For more information, please visit http://www.belleviewanimalclinic.com/services/dental-services 

Antibiotics – good and bad

When are antibiotics really necessary in your pet?  Antibiotics are chemicals that kill bacteria.  They are not effective in fighting viruses or other infectious organisms.  I do not believe that antibiotics should be used just because an animal is sick and the cause is unknown, ‘just to see if they help’.  Antibiotics are not benign.  If you need evidence of this, read the package insert of any antibiotic and you will likely be shocked by the number of potential side-effects, some of which can be quite serious and debilitating.  Antibiotics are killing agents, meant to target bacteria.  Whenever you use a killing agent, you also run the risk of adversely affecting the organism you are treating.

Bacterial infections usually appear as something with a drainage, such as an abscess or nasal infection.  It is also important to determine which antibiotic will be the most effective.  Different antibiotics treat different types of bacteria, and some are more effective in certain body systems than others. A culture is the most effective way to determine if there is a bacterial infection, which bacteria is causing it, and which would be the most effective antibiotic.

Are antibiotics are not the only way to fight bacterial infections?  No, absolutely not!  Antibiotics are killing agents, meant to target bacteria.  Whenever you use a killing agent, you also run the risk of adversely affecting the organism you are treating.  Another approach would be to build the natural immunity of the organism and support the healing process.  All animals have an amazing ability to heal, as long as we are not doing anything to break down that process.  Good nutrition, probiotics for immune and intestinal support and minimizing vaccinations are the most important tools for keeping the immune system strong.  Natural antibiotic alternatives such as honey, propolis, garlic, herbs and homeopathic remedies can also aid in fighting infections.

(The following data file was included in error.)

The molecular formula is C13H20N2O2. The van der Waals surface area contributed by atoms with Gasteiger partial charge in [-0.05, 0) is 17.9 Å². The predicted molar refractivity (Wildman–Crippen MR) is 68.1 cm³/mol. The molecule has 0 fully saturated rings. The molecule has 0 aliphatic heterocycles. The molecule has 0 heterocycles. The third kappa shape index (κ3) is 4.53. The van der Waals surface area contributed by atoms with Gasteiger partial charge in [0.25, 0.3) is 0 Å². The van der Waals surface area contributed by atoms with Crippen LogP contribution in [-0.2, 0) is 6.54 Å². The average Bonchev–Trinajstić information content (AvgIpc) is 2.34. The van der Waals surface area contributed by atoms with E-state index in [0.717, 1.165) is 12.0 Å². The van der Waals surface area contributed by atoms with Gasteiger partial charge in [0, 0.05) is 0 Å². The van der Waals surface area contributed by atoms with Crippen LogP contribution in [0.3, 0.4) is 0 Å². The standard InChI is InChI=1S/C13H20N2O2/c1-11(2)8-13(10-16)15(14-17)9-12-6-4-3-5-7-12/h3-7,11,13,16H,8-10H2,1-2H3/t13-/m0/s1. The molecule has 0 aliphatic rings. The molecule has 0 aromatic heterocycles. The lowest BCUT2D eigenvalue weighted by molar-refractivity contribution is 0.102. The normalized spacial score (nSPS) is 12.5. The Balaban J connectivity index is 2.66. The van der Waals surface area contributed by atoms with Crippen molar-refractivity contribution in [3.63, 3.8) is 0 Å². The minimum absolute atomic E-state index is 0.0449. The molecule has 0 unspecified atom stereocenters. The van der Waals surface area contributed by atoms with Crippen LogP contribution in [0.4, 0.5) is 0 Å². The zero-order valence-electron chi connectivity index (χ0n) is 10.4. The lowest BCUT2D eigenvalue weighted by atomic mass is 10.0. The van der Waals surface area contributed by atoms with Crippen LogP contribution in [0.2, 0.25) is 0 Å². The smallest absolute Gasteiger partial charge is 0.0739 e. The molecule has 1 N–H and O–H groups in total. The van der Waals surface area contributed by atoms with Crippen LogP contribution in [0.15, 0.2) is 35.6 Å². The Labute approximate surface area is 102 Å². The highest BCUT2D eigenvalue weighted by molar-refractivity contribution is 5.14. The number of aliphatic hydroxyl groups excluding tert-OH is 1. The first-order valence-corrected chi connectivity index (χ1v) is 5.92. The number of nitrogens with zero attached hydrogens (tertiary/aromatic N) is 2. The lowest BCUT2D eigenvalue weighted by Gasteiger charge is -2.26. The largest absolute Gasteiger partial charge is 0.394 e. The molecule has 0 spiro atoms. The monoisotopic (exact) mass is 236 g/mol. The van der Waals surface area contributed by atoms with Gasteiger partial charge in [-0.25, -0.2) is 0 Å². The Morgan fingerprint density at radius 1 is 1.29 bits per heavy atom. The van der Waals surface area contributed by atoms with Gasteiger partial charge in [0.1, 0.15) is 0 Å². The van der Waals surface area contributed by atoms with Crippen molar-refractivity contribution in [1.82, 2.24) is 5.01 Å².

There is a very important and potentially devastating effect of over-using antibiotics. There are some very scary bacteria that are growing in our world today, and they are getting harder and harder to treat.  Why?  They are becoming resistant to the drugs that should be treating them.  Over time, bacteria will mutate to withstand the effects of antibiotics, requiring the use of stronger and stronger antibiotics to treat them.  Eventually, we run out of antibiotic options and these infections can become life-threatening in some individuals.  Bacteria do not become resistant to an effective immune system.

My approach is to try natural support first for simple infections.  For more serious or extensive infections, I may use antibiotics, but will start with a more basic antibiotic that has been around for a while, or use a culture so that I know exactly what I am treating.

A healthy foundation is the best way to treat infections of any kind.  Allowing the body to heal itself will only make it stronger and better able to fight future infections.  Traditional medications such as antibiotics should be used with caution and on a case by case basis.

Here’s to good health!